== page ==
Majority of businesses pay, or aspire to pay, living wage
11th February 2014
Commenting on the interim report from the Living Wage Commission, John Longworth, Director General of the British Chambers of Commerce (BCC) said: -Making ends meet is clearly an issue of huge concern to many in Britain today.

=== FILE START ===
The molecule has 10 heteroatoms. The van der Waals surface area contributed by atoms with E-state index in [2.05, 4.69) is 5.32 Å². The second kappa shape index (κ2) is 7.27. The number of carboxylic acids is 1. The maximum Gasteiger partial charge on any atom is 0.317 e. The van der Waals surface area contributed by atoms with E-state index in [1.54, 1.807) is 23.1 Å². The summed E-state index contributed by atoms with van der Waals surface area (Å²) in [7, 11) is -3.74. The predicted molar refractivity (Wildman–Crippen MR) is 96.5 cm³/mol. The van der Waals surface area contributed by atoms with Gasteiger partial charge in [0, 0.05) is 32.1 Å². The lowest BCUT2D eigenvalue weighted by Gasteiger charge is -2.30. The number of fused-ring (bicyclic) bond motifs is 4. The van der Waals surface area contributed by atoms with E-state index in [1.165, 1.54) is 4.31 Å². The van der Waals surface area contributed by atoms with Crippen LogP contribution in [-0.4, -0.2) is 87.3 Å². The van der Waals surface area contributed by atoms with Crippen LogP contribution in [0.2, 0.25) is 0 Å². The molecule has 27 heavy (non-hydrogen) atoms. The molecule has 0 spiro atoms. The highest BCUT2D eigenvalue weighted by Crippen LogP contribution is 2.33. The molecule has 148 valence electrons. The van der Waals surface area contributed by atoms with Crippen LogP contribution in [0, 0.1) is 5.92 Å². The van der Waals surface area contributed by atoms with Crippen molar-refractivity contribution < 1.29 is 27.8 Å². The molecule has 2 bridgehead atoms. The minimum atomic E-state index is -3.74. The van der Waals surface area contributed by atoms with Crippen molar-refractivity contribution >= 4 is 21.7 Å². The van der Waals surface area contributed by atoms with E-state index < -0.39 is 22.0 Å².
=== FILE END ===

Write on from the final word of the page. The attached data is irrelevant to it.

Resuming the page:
And we applaud all of those businesses that pay, or aspire to pay, their staff above the Living Wage. That includes a huge majority of Chamber of Commerce members, with 61% paying all staff at or above the Living Wage, and a further 20% paying most staff above the Living Wage rate. -Yet many businesses tell us that there is a limit to what they can afford. Sixty percent of companies say that at present, the National Minimum Wage should rise but by no more than inflation, so as to avoid pressure to raise pay across all levels of a business. Prudent rises in the Minimum Wage, and praise for those businesses that aspire to a Living Wage, is the right way to preserve jobs. -There is no doubt that there has been an increase in disparity between top earners and the low-paid. There has also been an alarming diminution of social mobility. However, this is not a phenomenon born during the recent recession, but a trend that has been developing over decades. -The problems underlying low pay will not be solved by simply driving up wages and adding cost to the economy. Time after time, and in country after country, outcomes show that the best way to raise pay is through better education and training, in schools, universities and the workplace. We are a knowledge-based economy, and this is where our future lies. "It is also wrong to pile higher wage costs on employers, who produce the wealth that is essential to our country and our people particularly when the government continues to tax low earners. Britain shouldn't aspire to be a low pay, low skills economy. It should aim to be a high pay, high skills economy. As difficult as it may be, that means improving the education system and encouraging companies to invest much more in training their workers before asking them to consider huge wage increases.